46 pages 1 hour read

Arthur Conan Doyle

A Study in Scarlet

Fiction | Novel | Adult | Published in 1887

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Summary and Study Guide


Sir Arthur Conan Doyle’s A Study in Scarlet (1887) is a detective novel about a mysterious murder in a vacant house, one man’s lifelong hunt for justice, and the powers of deduction and reason. It marks the introduction of the famed detective character Sherlock Holmes and his sidekick John Watson, along with several other characters and locations that would become important to the 56 short stories and three other novels about Holmes that followed. The novel was originally serialized in Beeton’s Christmas Annual magazine in 1887, and then in novel form in 1888, but interest was muted until the eventual rise in popularity of the Sherlock Holmes series. Since then, A Study in Scarlet has been adapted for radio, television, and film.

The novel is broken up into two parts, each containing seven chapters. The first part takes place in London and details Holmes and Watson investigating the murders of two American men. The second part, set in Utah, explains how the men ended up in America and why they were killed. This second part of the text contains a harsh depiction of the Christian sect formerly known as Mormonism that, while containing some historical accuracy, was also informed by era-specific prejudice against members of The Church of Jesus Christ of Latter-day Saints.

This guide refers to the 2003 Modern Library Paperback Edition of the text.

Plot Summary

John Watson is in London recuperating after being discharged from the army during the Second Anglo-Afghan War, in which he served as a surgeon. Finding it difficult to live on his salary, he moves in with a roommate: an eccentric man named Sherlock Holmes. Watson becomes fascinated by Holmes, a consulting detective with great abilities in deduction who helps people—including the police—with cases they can’t solve.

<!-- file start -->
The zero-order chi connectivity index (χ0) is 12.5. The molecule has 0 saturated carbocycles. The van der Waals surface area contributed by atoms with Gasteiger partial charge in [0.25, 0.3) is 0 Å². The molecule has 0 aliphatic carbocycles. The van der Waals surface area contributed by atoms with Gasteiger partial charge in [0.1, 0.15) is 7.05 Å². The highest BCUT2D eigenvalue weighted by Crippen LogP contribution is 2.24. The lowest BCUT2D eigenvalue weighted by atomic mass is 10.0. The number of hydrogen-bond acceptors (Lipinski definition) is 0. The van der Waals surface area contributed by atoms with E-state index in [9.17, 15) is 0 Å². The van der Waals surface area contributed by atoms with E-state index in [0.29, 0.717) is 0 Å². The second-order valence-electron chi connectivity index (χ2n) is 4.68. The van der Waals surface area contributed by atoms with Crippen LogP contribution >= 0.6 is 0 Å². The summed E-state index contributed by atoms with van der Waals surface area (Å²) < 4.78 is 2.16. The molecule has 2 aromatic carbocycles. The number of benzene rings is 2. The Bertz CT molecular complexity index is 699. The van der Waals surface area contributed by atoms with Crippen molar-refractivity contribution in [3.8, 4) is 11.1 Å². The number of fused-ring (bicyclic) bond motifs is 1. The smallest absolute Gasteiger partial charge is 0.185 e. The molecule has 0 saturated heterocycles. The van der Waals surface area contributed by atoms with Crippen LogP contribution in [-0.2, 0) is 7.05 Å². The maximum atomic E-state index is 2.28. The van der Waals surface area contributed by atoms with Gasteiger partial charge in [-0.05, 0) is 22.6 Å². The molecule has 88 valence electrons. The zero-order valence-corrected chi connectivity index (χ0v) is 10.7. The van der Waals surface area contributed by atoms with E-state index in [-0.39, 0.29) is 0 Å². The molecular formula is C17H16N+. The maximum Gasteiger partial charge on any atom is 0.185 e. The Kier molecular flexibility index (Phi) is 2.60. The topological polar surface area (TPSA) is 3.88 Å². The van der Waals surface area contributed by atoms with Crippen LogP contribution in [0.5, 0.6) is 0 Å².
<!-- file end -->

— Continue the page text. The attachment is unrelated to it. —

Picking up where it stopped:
Inspector Gregson of Scotland Yard asks Holmes for assistance on a mysterious murder case. Holmes can’t resist the case’s strange details, and brings Watson with him. When they arrive at the vacant home on Brixton Road where the body was found, Holmes carefully and methodically observes outside the house before going in to see the scene of the crime. Inside, Inspectors Lestrade and Gregson explain the case: An American man named Enoch Drebber was found dead in the middle of the night with no apparent wound. Despite this, there is blood on the floor and the word “RACHE” written on the wall in blood. Drebber was traveling with a secretary named Stangerson, who has not yet been located.

Holmes examines the room with the same care as outside. When the body is finally moved, a woman’s wedding ring falls to the ground. Before leaving, Holmes claims he knows what happened but refuses to tell Lestrade and Gregson his full theory. Instead, he gives them a couple of hints: a physical description of the murderer and the fact that the victim was killed with poison.

Gregson suspects the brother of a young woman that Drebber had drunkenly harassed. However, he is proved wrong when Stangerson is found stabbed through the heart, with the word “RACHE” written in blood above his body as well. There are two pills near the window—one of which is poison and the other safe—along with a letter claiming that JH is in Europe. While Holmes still refuses to divulge his theory, he assures Watson and the inspectors that all is as he suspected.